The Dunkirk Evacuation – Devine Deliverance?

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Operation Dynamo was the code name given to the evacuation from Dunkirk, which involved the rescue of more than 338,000 British and French soldiers from the French port of Dunkirk between 26th May and 4th June 1940.

The evacuation, sometimes referred to as the “Miracle of Dunkirk”, was a big boost for British morale at such an early point in the war, however Prime Minister Winston Churchill recognised that the greatest challenge still lay ahead, as Nazi ambitions then turned toward Britain.

After Nazi Germany invaded Poland in September 1939, France and the British Empire declared war on Germany imposing an economic blockade and the British Expeditionary Force (BEF) was sent to help defend France. After what became termed as “the Phoney War” which lasted from October 1939 to April 1940, Germany invaded Belgium, the Netherlands, and France on 10th May, with three Panzer Corps’ attacking through the Ardennes and driving northwest to the English Channel.

This was yet another example of the Germans new approach to modern warfare known as Blitzkreig and by 21st May, large numbers of Belgian, British, and French troops were cut off and surrounded by German troops following the six-week Battle of France. The German forces had trapped the BEF, the remains of the Belgian forces, and three entire French field armies along the northern coast of France.

In a speech to the House of Commons, British Prime Minister Winston Churchill called this “a colossal military disaster”, saying “the whole root and core and brain of the British Army” had been stranded at Dunkirk and seemed about to perish or be captured.

The BEF commander, Viscount General Gort immediately saw evacuation across the Channel as the best course of action, and began planning a withdrawal to Dunkirk, the closest good port.

Late on 23rd May, a halt order was issued by Generaloberst Gerd von Rundstedt, commander of Army Group A. Adolf Hitler approved this order the next day, and had the German High Command send confirmation to the front. Destroying the trapped BEF, French, and Belgian armies was left to the Luftwaffe (the German Airforce) until the order was rescinded on 26th May.

This short window of respite however, gave Allied forces the time to construct defensive works and pull back large numbers of troops to fight the Battle of Dunkirk. From 28th to 31st May, in the Siege of Lille, the remaining 40,000 men of the French First Army fought a delaying action against seven German divisions, including three armoured divisions.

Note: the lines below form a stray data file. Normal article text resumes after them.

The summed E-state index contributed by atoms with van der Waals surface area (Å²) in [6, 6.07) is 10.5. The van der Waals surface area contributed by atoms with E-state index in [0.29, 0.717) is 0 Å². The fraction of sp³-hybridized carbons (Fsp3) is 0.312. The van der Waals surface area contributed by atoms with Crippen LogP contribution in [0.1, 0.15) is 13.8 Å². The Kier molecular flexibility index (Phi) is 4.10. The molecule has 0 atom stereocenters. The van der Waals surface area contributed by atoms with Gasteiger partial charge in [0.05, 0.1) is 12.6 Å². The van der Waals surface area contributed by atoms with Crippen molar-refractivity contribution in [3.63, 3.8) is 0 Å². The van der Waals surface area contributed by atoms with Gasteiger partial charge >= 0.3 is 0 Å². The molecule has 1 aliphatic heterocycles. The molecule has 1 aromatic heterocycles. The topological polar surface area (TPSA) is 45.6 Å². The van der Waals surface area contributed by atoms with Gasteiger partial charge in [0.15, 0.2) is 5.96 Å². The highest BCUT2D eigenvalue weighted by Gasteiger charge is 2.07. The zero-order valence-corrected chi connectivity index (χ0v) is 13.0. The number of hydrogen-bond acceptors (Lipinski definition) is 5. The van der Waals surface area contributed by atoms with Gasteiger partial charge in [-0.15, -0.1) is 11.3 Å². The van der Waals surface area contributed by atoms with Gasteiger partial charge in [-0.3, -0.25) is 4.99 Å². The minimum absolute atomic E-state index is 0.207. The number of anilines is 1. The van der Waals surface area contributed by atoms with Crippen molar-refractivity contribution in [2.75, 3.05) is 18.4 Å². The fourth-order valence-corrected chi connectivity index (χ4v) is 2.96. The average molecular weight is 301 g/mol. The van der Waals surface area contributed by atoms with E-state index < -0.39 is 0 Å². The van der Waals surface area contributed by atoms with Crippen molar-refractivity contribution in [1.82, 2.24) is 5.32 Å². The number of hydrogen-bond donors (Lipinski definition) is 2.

Having already retired from the Royal Navy before the war,  Admiral Bertram Ramsay was recalled in 1939 and directed the evacuation. He and his staff worked in a room deep in the Dover cliffs that had once contained a dynamo, a type of electrical generator, giving the operation its name. You can actually still visit the site which is (normally) open to the general public and further details can be found by clicking here

‘Dynamo’ began on 26th May. Strong defences had been established around Dunkirk, and the Royal Air Force sent all available aircraft to protect the evacuation. The gently shelving beaches meant that large warships could only pick up soldiers from the town’s East Mole, a long pier-like sea wall, which extended into deep water, or send their boats on the beaches to collect them. To speed up the process, the British Admiralty appealed to the owners of small boats across Britain for help. These became known as the ‘little ships’ of Dunkirk. Some men were ferried to the larger ships by these little Ships, which were essentially a flotilla of hundreds of merchant marine boats, fishing boats, pleasure craft, yachts, and lifeboats called into service from Britain.

Many troops were able to embark from the harbour’s protective “mole” onto 39 British Royal Navy destroyers, 4 Royal Canadian Navy destroyers, at least 3 French Navy destroyers, and the variety of civilian and merchant ships. Many personnel had to wade out from the beaches, waiting for hours in shoulder-deep water.

All resistance in Dunkirk ended at 9.30am on 4th June 1940. The BEF lost 68,000 soldiers during the French campaign. Ninety thousand remained to be taken prisoner, most for the duration and the BEF left behind the bulk of its tanks, equipment and heavy guns.

Churchill and his advisers had expected that it would only be possible to rescue 20,000 to 30,000 men from Dunkirk and indeed on the first day only 7,669 Allied soldiers were evacuated. However, by the end of the eighth day, a staggering 338,226 had been rescued by the hastily assembled fleet of over 800 vessels.

The Dunkirk evacuation was an important event for the Allies. If the BEF had been captured in its totality, it would have meant the loss of Britain’s only trained troops and the collapse of the Allied cause. The successful evacuation was a great boost to civilian morale in Britain, and created the ‘Dunkirk spirit’ which helped it to fight on in the summer of 1940.

Following the evacuation and in his speech to the House of Commons in London on 4th June 1940, Churchill also reminded the country that “we must be very careful not to assign to this deliverance the attributes of a victory. Wars are not won by evacuations” although he nonetheless hailed their rescue as a “miracle of deliverance”.

Our thanks to the Imperial War Museum for confirmation of many of the facts and figures provided in this article. You can find out more here: https://www.iwm.org.uk/